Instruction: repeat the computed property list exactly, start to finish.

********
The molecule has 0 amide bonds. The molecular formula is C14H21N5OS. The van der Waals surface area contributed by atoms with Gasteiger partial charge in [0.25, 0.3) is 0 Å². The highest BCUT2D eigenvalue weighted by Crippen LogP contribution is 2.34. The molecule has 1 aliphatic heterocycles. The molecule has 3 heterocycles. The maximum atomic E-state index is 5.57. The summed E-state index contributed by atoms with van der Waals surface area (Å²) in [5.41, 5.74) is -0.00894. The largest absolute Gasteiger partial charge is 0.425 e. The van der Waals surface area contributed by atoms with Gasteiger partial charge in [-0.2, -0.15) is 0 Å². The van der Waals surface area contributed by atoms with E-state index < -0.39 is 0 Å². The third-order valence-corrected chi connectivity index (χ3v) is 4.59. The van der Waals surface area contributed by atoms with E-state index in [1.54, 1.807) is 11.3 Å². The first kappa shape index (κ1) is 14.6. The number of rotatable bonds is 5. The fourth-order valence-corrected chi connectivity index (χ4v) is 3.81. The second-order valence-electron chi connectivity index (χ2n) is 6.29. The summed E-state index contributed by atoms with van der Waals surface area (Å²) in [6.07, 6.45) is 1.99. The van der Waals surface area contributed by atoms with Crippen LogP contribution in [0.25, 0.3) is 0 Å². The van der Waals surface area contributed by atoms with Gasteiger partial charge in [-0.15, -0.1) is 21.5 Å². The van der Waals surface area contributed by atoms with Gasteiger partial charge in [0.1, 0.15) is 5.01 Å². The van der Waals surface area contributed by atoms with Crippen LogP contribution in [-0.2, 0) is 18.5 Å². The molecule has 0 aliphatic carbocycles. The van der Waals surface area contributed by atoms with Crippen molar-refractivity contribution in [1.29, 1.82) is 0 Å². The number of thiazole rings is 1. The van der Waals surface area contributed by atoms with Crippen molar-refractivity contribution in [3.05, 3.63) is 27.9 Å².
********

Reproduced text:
The molecule has 0 amide bonds. The molecular formula is C14H21N5OS. The van der Waals surface area contributed by atoms with Gasteiger partial charge in [0.25, 0.3) is 0 Å². The highest BCUT2D eigenvalue weighted by Crippen LogP contribution is 2.34. The molecule has 1 aliphatic heterocycles. The molecule has 3 heterocycles. The maximum atomic E-state index is 5.57. The summed E-state index contributed by atoms with van der Waals surface area (Å²) in [5.41, 5.74) is -0.00894. The largest absolute Gasteiger partial charge is 0.425 e. The van der Waals surface area contributed by atoms with Gasteiger partial charge in [-0.2, -0.15) is 0 Å². The van der Waals surface area contributed by atoms with E-state index < -0.39 is 0 Å². The third-order valence-corrected chi connectivity index (χ3v) is 4.59. The van der Waals surface area contributed by atoms with E-state index in [1.54, 1.807) is 11.3 Å². The first kappa shape index (κ1) is 14.6. The number of rotatable bonds is 5. The fourth-order valence-corrected chi connectivity index (χ4v) is 3.81. The second-order valence-electron chi connectivity index (χ2n) is 6.29. The summed E-state index contributed by atoms with van der Waals surface area (Å²) in [6.07, 6.45) is 1.99. The van der Waals surface area contributed by atoms with Crippen LogP contribution in [0.25, 0.3) is 0 Å². The van der Waals surface area contributed by atoms with Gasteiger partial charge in [-0.15, -0.1) is 21.5 Å². The van der Waals surface area contributed by atoms with Gasteiger partial charge in [0.1, 0.15) is 5.01 Å². The van der Waals surface area contributed by atoms with Crippen LogP contribution in [-0.2, 0) is 18.5 Å². The molecule has 0 aliphatic carbocycles. The van der Waals surface area contributed by atoms with Crippen molar-refractivity contribution in [1.29, 1.82) is 0 Å². The number of thiazole rings is 1. The van der Waals surface area contributed by atoms with Crippen molar-refractivity contribution in [3.05, 3.63) is 27.9 Å².